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Article

Chinese Charting of Maritime Asia  

Timothy Brook

Navigation played a major role in the integration of East Asian polities and economies prior to and during the arrival of European traders in the 16th and 17th centuries. That arrival stimulated an increase in the volume of intra-regional trade in East Asia as Chinese merchants organized exports on a large scale to meet European demand, yet the history of the production of nautical charts in China has been little studied, due in no small part to the poor survival of sea charts and other documentation. The most important new addition to maritime charting in the past decade is the rediscovery of the Selden Map in the Bodleian Library, Oxford. This map of navigation routes throughout East Asia is unprecedented, and may be seen as marking the beginning of the transformation of Chinese cartography under the influence of European mapping techniques.

Article

Ships and Shipwrecks in the Pre-Modern Indian Ocean  

Pierre-Yves Manguin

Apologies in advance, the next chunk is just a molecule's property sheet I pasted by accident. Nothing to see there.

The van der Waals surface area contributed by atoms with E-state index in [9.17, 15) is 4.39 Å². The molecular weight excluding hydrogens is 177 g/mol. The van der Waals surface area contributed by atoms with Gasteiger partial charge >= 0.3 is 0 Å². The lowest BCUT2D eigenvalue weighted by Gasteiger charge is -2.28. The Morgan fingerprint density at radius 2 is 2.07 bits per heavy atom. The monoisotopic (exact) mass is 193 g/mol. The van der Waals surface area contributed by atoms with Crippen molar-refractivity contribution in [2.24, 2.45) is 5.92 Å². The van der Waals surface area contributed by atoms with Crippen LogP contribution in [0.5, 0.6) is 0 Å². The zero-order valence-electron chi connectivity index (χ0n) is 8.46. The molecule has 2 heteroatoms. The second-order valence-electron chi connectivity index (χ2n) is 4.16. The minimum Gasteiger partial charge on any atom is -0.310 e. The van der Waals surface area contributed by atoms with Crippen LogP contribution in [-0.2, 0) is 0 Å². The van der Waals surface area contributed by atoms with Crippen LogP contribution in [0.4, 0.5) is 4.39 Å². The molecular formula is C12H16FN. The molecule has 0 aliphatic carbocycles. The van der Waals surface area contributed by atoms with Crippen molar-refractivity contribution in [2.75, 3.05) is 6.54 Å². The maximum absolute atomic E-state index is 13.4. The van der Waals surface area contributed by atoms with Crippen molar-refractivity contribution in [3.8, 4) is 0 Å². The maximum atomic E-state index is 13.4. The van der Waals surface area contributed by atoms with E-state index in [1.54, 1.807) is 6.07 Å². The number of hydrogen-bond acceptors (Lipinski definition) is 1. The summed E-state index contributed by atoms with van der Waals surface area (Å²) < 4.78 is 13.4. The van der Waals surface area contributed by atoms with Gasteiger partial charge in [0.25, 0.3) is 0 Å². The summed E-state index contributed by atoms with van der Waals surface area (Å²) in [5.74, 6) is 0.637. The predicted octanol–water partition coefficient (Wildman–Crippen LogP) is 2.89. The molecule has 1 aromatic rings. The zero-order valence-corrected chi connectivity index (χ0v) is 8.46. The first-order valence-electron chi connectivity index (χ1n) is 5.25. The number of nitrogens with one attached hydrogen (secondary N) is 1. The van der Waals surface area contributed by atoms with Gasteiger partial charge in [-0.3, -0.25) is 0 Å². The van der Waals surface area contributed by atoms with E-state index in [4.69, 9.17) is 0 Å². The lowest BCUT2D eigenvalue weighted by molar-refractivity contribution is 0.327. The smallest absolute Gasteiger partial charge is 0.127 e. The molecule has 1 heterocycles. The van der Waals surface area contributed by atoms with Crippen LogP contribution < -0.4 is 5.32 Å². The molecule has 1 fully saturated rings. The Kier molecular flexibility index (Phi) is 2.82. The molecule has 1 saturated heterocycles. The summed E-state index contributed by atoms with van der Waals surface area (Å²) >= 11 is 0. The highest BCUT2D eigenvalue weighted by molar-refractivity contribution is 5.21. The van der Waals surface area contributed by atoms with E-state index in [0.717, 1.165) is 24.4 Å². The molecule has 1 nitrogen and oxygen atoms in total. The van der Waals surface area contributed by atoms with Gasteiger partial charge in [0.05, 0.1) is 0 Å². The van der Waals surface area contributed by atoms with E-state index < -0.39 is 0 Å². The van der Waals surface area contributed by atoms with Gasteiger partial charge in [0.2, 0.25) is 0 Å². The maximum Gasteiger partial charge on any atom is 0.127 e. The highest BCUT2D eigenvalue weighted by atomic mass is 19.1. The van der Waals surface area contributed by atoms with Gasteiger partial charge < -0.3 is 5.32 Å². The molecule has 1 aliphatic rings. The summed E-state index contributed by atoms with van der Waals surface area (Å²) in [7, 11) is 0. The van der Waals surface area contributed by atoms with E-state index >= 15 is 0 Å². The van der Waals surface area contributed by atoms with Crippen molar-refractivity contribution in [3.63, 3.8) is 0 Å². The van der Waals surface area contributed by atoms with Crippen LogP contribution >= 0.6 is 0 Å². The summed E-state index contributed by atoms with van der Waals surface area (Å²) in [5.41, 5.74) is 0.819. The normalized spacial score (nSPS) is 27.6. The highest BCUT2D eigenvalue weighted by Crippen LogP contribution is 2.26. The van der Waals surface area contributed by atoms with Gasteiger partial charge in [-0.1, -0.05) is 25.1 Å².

The Indian Ocean and its adjoining seas, from the Middle East and East Africa to Southeast Asia, have been witness to the nautical ventures of most, if not all, major sea powers of world history. Progress in nautical archaeology in the past few decades has brought about a much better understanding of shipbuilding traditions of the Indian Ocean, until then limited to textual and ethnographic sources. Only a few shipwreck sites and terrestrial sites with ship remains have been studied so far along the shores of the Red Sea, the Persian Gulf, or the Indian Ocean proper. Many more were found in recent excavations in the Southeast Asian seas, which were built along Southeast Asian or Indian Ocean shipbuilding traditions. Two main technical traditions can now be clearly identified for pre-modern times: the Arabo-Indian sewn-plank ships of the western Indian Ocean, which survived into our times, and the Southeast Asian vessels that evolved from a distinctive sewn-plank technology to fully doweled assemblages, as could still be observed in Indonesian vessels of the late 20th century. The still limited number of shipwrecks brought to light in the Indian Ocean as well as the considerable imbalance in archaeological research between the Indian Ocean proper and the Southeast Asian seas have hindered the advancement of the discipline. Considerable difficulties and interpretation problems have moreover been generated by biased commercial excavations and subsequent incomplete excavation records, not to speak of the ethical problems raised in the process. Such deficiencies still prevent solid conclusions being drawn on the development of regional shipbuilding traditions, and on the historical role of the ships and people who sailed along the essential Indian Ocean maritime networks.